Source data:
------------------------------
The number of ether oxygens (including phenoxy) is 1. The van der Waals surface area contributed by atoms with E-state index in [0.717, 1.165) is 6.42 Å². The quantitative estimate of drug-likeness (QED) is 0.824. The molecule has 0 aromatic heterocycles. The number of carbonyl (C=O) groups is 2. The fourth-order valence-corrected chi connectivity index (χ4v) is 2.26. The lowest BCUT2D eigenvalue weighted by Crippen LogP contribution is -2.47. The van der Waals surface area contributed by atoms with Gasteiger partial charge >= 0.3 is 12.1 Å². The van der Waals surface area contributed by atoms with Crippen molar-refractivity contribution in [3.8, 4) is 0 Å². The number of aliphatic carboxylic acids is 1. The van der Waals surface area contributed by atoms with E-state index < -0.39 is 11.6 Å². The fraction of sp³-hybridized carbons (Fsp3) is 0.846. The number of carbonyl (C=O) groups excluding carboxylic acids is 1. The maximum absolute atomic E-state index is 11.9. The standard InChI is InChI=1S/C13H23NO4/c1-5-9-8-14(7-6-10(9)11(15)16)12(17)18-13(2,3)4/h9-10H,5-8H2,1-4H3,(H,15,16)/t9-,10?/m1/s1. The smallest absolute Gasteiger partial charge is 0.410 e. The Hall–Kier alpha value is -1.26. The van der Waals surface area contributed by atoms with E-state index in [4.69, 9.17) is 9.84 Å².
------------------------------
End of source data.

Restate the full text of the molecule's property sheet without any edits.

The number of ether oxygens (including phenoxy) is 1. The van der Waals surface area contributed by atoms with E-state index in [0.717, 1.165) is 6.42 Å². The quantitative estimate of drug-likeness (QED) is 0.824. The molecule has 0 aromatic heterocycles. The number of carbonyl (C=O) groups is 2. The fourth-order valence-corrected chi connectivity index (χ4v) is 2.26. The lowest BCUT2D eigenvalue weighted by Crippen LogP contribution is -2.47. The van der Waals surface area contributed by atoms with Gasteiger partial charge >= 0.3 is 12.1 Å². The van der Waals surface area contributed by atoms with Crippen molar-refractivity contribution in [3.8, 4) is 0 Å². The number of aliphatic carboxylic acids is 1. The van der Waals surface area contributed by atoms with E-state index < -0.39 is 11.6 Å². The fraction of sp³-hybridized carbons (Fsp3) is 0.846. The number of carbonyl (C=O) groups excluding carboxylic acids is 1. The maximum absolute atomic E-state index is 11.9. The standard InChI is InChI=1S/C13H23NO4/c1-5-9-8-14(7-6-10(9)11(15)16)12(17)18-13(2,3)4/h9-10H,5-8H2,1-4H3,(H,15,16)/t9-,10?/m1/s1. The smallest absolute Gasteiger partial charge is 0.410 e. The Hall–Kier alpha value is -1.26. The van der Waals surface area contributed by atoms with E-state index in [4.69, 9.17) is 9.84 Å².